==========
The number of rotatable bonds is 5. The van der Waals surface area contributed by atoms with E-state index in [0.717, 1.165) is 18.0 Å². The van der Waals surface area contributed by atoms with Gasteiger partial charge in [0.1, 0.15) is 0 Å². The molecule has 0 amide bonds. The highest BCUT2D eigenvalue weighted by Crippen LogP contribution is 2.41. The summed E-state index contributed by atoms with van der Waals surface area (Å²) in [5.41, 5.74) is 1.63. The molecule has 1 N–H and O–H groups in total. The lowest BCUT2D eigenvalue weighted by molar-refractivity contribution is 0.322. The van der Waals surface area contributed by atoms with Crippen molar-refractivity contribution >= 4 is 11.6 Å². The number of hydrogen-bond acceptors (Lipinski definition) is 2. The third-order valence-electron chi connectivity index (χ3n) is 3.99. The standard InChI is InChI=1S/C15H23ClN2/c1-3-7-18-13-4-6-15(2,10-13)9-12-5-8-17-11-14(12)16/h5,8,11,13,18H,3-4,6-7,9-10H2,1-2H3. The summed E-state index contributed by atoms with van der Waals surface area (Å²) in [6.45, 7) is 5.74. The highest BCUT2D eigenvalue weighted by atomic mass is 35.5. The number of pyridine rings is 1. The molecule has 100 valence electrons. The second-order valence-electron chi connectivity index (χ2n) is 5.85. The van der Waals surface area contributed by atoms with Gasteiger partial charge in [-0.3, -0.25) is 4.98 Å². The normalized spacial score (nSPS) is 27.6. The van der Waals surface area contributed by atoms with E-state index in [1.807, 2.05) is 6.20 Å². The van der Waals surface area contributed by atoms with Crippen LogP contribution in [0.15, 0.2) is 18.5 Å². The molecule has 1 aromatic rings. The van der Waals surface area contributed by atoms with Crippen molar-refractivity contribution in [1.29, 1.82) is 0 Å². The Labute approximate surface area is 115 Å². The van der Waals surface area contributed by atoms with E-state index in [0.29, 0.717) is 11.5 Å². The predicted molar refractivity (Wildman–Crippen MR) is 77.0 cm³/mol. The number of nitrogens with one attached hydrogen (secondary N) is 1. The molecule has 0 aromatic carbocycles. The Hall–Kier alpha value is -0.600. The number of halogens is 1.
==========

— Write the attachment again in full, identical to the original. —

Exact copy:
The number of rotatable bonds is 5. The van der Waals surface area contributed by atoms with E-state index in [0.717, 1.165) is 18.0 Å². The van der Waals surface area contributed by atoms with Gasteiger partial charge in [0.1, 0.15) is 0 Å². The molecule has 0 amide bonds. The highest BCUT2D eigenvalue weighted by Crippen LogP contribution is 2.41. The summed E-state index contributed by atoms with van der Waals surface area (Å²) in [5.41, 5.74) is 1.63. The molecule has 1 N–H and O–H groups in total. The lowest BCUT2D eigenvalue weighted by molar-refractivity contribution is 0.322. The van der Waals surface area contributed by atoms with Crippen molar-refractivity contribution >= 4 is 11.6 Å². The number of hydrogen-bond acceptors (Lipinski definition) is 2. The third-order valence-electron chi connectivity index (χ3n) is 3.99. The standard InChI is InChI=1S/C15H23ClN2/c1-3-7-18-13-4-6-15(2,10-13)9-12-5-8-17-11-14(12)16/h5,8,11,13,18H,3-4,6-7,9-10H2,1-2H3. The summed E-state index contributed by atoms with van der Waals surface area (Å²) in [6.45, 7) is 5.74. The highest BCUT2D eigenvalue weighted by atomic mass is 35.5. The number of pyridine rings is 1. The molecule has 100 valence electrons. The second-order valence-electron chi connectivity index (χ2n) is 5.85. The van der Waals surface area contributed by atoms with Gasteiger partial charge in [-0.3, -0.25) is 4.98 Å². The normalized spacial score (nSPS) is 27.6. The van der Waals surface area contributed by atoms with E-state index in [1.807, 2.05) is 6.20 Å². The van der Waals surface area contributed by atoms with Crippen LogP contribution in [0.15, 0.2) is 18.5 Å². The molecule has 1 aromatic rings. The van der Waals surface area contributed by atoms with Crippen molar-refractivity contribution in [1.29, 1.82) is 0 Å². The Labute approximate surface area is 115 Å². The van der Waals surface area contributed by atoms with E-state index in [0.29, 0.717) is 11.5 Å². The predicted molar refractivity (Wildman–Crippen MR) is 77.0 cm³/mol. The number of nitrogens with one attached hydrogen (secondary N) is 1. The molecule has 0 aromatic carbocycles. The Hall–Kier alpha value is -0.600. The number of halogens is 1.